YOUNGSTOWN - The process of returning the Youngstown State University football team to a national contender is one coach Eric Wolford believes is at its final stage.
Wolford, now in his fourth season, spoke on Monday at a press conference for spring practice. He touched on numerous subjects, including the Penguins inability to reach the postseason in his first few years as coach. Most of the team is now made up of players he recruited, and much of the coaching staff has been together long enough to create continuity, which are two reasons Wolford is looking forward to a productive spring.
"We embrace the expectation of continuing to improve," he said. "The last two years, in our eyes, we felt like we were a game away from getting in to the postseason. We have to, at some point, say, 'Hey, we're going to stop leaving this up to some committee or someone else's decision.' As of right now, we're in control of our destiny, and when you give that up, it's in someone else's hands.
"But I don't think there's any question that we have the pieces in place to be a good football team."
Some of those pieces will be different in 2013. Gone is leading rusher and preseason Walter Payton Award candidate Jamaine Cook, who ran for 1,279 yards and 15 touchdowns in 2012. His replacement could be one of three players. The most likely candidate is senior Adaris Bellamy, a three-year letter winner who entered the program with high expectations.
"I think that's going to be an interesting position to watch unfold," Wolford said. "I feel very comfortable about our running back position, starting with Adaris Bellamy. He's a guy who was highly touted, recruiting wise. He came in, played pretty well as a freshman, but he had to continue to grow up and mature. I refused to give him any wiggle room. I could have easily played him and made him the starter, but I wanted to make an example that you're going to do things in a specific manner here - what people from Youngstown expect. He's down to 207 pounds. He's lean, he's cut, and I think we're going to see the guy that we expected."
Another candidate is Warren G. Harding graduate Demond Hymes. The sophomore saw limited action last year (11 carries, 93 yards, two touchdowns), but Wolford said that will change this season, especially if he has a good spring.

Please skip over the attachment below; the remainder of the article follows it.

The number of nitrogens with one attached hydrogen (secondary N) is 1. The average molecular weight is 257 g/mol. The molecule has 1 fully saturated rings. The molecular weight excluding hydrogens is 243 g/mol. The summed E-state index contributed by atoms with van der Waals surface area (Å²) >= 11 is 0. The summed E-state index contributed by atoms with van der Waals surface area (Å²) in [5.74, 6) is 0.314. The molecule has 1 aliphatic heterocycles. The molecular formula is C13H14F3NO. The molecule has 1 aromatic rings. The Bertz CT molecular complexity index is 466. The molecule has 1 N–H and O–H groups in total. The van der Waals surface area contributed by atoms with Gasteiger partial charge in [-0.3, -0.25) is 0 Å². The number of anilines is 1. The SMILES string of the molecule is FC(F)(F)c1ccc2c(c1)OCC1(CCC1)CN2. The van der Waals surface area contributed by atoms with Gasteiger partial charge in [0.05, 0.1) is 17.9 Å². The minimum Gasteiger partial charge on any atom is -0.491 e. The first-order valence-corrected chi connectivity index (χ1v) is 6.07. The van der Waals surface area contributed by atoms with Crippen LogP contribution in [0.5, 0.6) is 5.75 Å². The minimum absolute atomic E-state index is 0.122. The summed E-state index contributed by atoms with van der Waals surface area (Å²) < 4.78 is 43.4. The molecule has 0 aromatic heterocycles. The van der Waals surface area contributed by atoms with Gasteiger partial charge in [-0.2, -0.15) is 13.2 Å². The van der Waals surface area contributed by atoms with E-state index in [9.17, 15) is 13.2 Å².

"He's a guy who we haven't seen a whole lot of football from," he said. "That's not going to happen again. We're going to make sure we find a way to get Demond in the ball game and give him an opportunity to see what he can do. Because I don't think we've had a chance to make a fair assessment of what I think his potential is."
He'll have to battle with Bellamy and Torrian Pace, another senior who possesses a downhill style of running. Pace is the biggest of the three at 5-feet-11, 230 pounds and has the most experience as he finished second on the team with 320 yards. Bellamy (5-10, 210) and Hymes (5-11, 200) provide more speed and open-field moves. The variations in their styles could lead to a running back by committee in the backfield.
One area that isn't up for grabs is quarterback, where senior Kurt Hess is now in his third year as the starter. Hess has set several school records, but he hasn't yet taken the Penguins to the playoffs. Wolford said part of the reason is turnovers. Hess threw seven interceptions last season, and the Penguins fumbled the ball 16 times. That number is too high for Wolford.
"When we do things like we're capable of, make good decisions and take care of the football we're a pretty good football team," he said. "When we don't take care of the football, we're not a very good team. So that's something we have to continue to improve on.
"We have the pieces in place. We need the experience. We've got to get the reps."
That's what spring practices are for.